Everything You Need to Know About HVAC Air Filters

Dirty air filter being removed from a homes unit.

In 2023, Carbon Valley residents used their heating and cooling systems a lot. In fact, according to the National Weather Service, we had 330 days with temperature lows below 60° and 96 days with temperature highs over 80° F.

That is a lot of time your air filter is being used. Many people overlook the importance of air filtration when considering indoor air quality (IAQ). A proper heating, ventilation, and air conditioning (HVAC) system should have a high-quality filter as part of the system.

The air filter’s job in the HVAC system is to keep the units clean and help avoid breakdowns caused by dirt and debris. Without a filter, the HVAC system may have problems draining water away as dirt gets trapped in the drain.

There may be indoor coil issues that arise as unfiltered air blows across the wet coils and dirt and debris get stuck in the condensate and stick to the coil. The same problem applies to ductwork as the dirty air travels past the unit and into the ductwork.

The dirty air catches in the ductwork and can cause improper airflow. In each case, water can be trapped, and this, in turn, might allow mold and other allergens to grow and flourish.

Even the most basic filter is better than no filter, not only for your HVAC system but for your family in residential settings and employees in commercial settings.

How it Works

The U.S. Environmental Protection Agency (EPA) describes indoor air pollution as one of the top five environmental health risks. For people with allergies, scientific studies have shown that air filtration reduces these airborne allergens and may provide some relief.

The World Health Organization has provided recommended standards covering three ranges of particle sizes, specifying guidelines for acceptable particulate matter concentrations.

The human eye can only see particles as small as 25 to 60 microns—or the diameter of a human hair—but the particles that are most dangerous to human health are significantly smaller and invisible to the human eye (PM 2.5 and PM 1).

The Minimum Efficiency Reporting Value (MERV) rating is determined by measuring particle counts upstream and downstream of the air-cleaning device being tested; the more particles removed by the filter, the higher the MERV rating is.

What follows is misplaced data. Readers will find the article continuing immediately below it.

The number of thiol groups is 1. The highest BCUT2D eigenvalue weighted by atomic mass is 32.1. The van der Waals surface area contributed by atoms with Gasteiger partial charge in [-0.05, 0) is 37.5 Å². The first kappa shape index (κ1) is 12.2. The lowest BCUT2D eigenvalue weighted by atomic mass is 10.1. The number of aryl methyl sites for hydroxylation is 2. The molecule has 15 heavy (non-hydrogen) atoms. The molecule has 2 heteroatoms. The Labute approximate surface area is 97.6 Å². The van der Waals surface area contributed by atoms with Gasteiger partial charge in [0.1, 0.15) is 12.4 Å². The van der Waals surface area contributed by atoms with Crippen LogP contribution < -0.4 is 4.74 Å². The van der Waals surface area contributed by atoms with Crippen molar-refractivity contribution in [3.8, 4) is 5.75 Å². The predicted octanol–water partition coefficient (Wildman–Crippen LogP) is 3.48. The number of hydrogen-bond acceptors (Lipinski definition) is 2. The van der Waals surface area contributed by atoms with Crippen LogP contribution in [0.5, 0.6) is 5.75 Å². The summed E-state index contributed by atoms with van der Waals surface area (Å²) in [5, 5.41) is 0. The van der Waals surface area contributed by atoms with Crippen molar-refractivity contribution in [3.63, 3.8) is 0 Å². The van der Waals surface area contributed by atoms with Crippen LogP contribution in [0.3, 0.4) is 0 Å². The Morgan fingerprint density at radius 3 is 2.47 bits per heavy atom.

There are 12 particle sizes being tested. Dust spot efficiency is used to show how effective it is at filtering smaller particles of atmospheric dust from the air. Arrestance is the ability to filter and remove larger particles of dust. A High-Efficiency Particulate Air (HEPA) filter can accomplish over 99.97 percent arrestance of these finer air particles.

CAUTION: As the MERV rating goes up, the performance of your HVAC system can be affected. Adding a 15 MERV filter to a system that was designed for 8 MERV increases resistance.

The blower in the furnace or air handler is rated for a certain amount of pressure drop, and increasing resistance increases the pressure drop, which may cause reduced airflow throughout the system, leading to reduced filtration, reduced comfort, the air conditioning coil to freeze up, and even the furnace heat exchanger to crack.

Be sure your system is able to accept a higher MERV-rated filter before installing one. When considering replacing an HVAC system or just a filtration system, make sure a professional considers and verifies that the system operation is correct.

MERV Ratings

  • 1-4 MERV

Setting for Use: Standard Residential and  Standard Light Commercial

Effectiveness: Use for up to 80 percent of larger particles and under 20 percent of smaller particles filtered

Examples of particles filtered effectively are sanding dust, spray paint dust, and carpet fibers.

Common filter types in this range are flat-panel fiberglass and washable/reusable

  • 5-7 MERV

Setting For Use: Good Residential, Better Light Commercial, Industrial Workplaces

Effectiveness: Up to 90 percent of larger particles and up to 30 percent of smaller particles are filtered.

Examples of particles filtered effectively are pollen, pet dander, and hair spray.

Common filter types in this range: 1-2 inch cotton pleated and flat-panel fiberglass

  • 8-12 MERV

Setting for Use: Superior Residential, Good Light Commercial, Commercial, Good Industrial Workplaces

Effectiveness: Up to 95 percent of larger particles and up to 75 percent of smaller particles filtered

 Examples of particles filtered effectively are welding fumes, auto emissions, milled flour, lead dust, pollen, household dust, lint, mold spores, Legionella, and dust mites.

 Common filter types in this range: 1-2 inch cotton pleated, media panel filter, and extended surface deep pleated

  • 13-16 MERV

Setting for Use: Hospitals and Health Care Facilities, Superior Residential, Superior Commercial, Superior Industrial Workplaces

Effectiveness: Greater than 95 percent of larger particles and greater than 98 percent of smaller particles filtered.